Sean McElrath (L) and other rising seniors at Thomas Jefferson High School have created a company called Hallway, an online portal for students to ask and answer one anothers academic questions. (Evy Mages/FOR THE WASHINGTON POST)

Education technology upstart Hallway shares office space with other young, fledgling companies at The Fort on K Street NW, but its accommodations are a little different.

When its executives arrive earlier than the others, they plop down on the lobby floor, crack open their laptops, and wait for the adults to arrive. As 17-year-old minors, The Fort’s lease precludes them from having their own key to the office.”

Young entrepreneurs aren’t exactly groundbreaking. But even in a post-Mark Zuckerberg world, a crop of teenagers building a technology company from scratch as their summer job is far from commonplace.

Hallway offers an online portal where students can submit questions on various school subjects, such as calculus or algebra, that their peers then answer. Students can rate which questions and answers are most helpful so that useful information rises to the top.

Co-founder and chief executive Sean McElrath and his co-workers Cyrus Malekpour, Michael Chan, Darren Bolduc, Dennis Lysenko and Allison Chou, are rising seniors at Thomas Jefferson High School for Science and Technology, a selective but public magnet school in the Alexandria area.

The group has attracted angel investors who have funneled tens of thousands of dollars into the company, and could soon raise additional capital as they look to hire full-time staff.

The idea originated when McElrath created Facebook groups so students could communicate about assignments in specific classes. Membership in a group for physics students soared to more than 300 and a single question could garner hundreds of responses.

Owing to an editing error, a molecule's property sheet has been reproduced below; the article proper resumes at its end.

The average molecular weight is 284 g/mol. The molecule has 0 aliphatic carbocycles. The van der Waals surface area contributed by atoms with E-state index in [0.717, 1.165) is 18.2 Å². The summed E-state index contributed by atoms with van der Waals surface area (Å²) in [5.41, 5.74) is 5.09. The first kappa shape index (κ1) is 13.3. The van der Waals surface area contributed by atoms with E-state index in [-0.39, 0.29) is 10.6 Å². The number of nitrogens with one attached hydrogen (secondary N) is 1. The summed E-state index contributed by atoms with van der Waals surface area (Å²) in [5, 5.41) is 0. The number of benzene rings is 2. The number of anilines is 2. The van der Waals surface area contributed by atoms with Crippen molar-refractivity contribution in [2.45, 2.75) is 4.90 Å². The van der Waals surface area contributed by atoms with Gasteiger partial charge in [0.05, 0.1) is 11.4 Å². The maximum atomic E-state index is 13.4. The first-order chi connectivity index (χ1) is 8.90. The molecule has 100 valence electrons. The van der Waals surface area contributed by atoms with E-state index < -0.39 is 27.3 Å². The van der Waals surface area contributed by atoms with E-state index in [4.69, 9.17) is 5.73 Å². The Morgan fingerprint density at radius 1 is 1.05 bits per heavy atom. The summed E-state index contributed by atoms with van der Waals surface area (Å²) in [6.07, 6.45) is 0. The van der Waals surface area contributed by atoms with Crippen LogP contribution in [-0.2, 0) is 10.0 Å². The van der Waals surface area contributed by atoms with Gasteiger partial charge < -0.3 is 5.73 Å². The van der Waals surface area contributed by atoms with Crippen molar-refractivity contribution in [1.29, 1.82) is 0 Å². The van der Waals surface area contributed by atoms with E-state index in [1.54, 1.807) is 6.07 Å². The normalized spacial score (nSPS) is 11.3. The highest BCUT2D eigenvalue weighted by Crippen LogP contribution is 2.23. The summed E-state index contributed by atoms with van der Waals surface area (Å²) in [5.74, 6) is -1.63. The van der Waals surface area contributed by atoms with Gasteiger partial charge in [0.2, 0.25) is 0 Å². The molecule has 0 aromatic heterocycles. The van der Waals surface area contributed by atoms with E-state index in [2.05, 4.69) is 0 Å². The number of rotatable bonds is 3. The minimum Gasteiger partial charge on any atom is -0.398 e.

McElrath said those groups taught him that students learn best from collaborating with peers in an online environment, yet many schools cling to a chairs-and-chalkboard approach.

“There’s all this amazing digital content that’s out there ... and all these institutions like public education and stuff like that haven’t really changed with it, and that’s one of the things that Hallway is trying to accomplish,” he said.

After-school investing

If it’s not already clear, students at Thomas Jefferson aren’t exactly average teenagers; many are exceptionally smart and hard working. The curriculum includes such courses as microelectronics, supercomputer applications and chemical analysis.

But where do teenagers meet investors? In this case, an after-school club. McElrath and a friend created an organization for students with business ideas called Invent Team with the help of several local alumni and entrepreneurs.

Among the club’s mentors were Evan Burfield, chairman of StartupDC and a 1995 Thomas Jefferson alumnus, and Jonathon Perrelli, founding partner and seed-stage investor at

McElrath “had an incredibly clear idea of how kids learn in high school today,” recalled Burfield, who now serves as Hallway’s co-founder and chairman.

That idea has now developed into a full-blown company. McElrath’s parents said they weren’t surprised by their son’s determination, but by how much work it has required and how it was embraced by investors.

“Very frankly, we were a little skeptical” at first, said Lee McElrath, Sean’s father. “We didn’t know the players involved, and as a parent in today’s world, your antenna is always up when there is an adult paying attention to your child.”

Building the business is about to get a little more complicated. McElrath and his friends return to school this week, where a schedule of classes that includes multi-variable calculus and Advanced Placement Spanish awaits them.

The students plan to use task management software that allows them to designate and complete jobs without sitting side-by-side in the same office. They’ll also curtail their extracurriculars to make time for the business.

“What we decided, and they really led this charge, is they would not be taking on other activities like sports,” Perrelli said.

There are advantages to their situation. McElrath and his peers don’t have rent checks to write, cell phone bills to pay or mouths to feed. They’re still the mouths being fed.

And being high school students, building a Web site for other high school students fits easily into their routine.

“There’s probably not a single other company, or very few, that every day they get to be immersed in their target environment,” McElrath said. “Every day we get to talk to students and see how they’re using it.”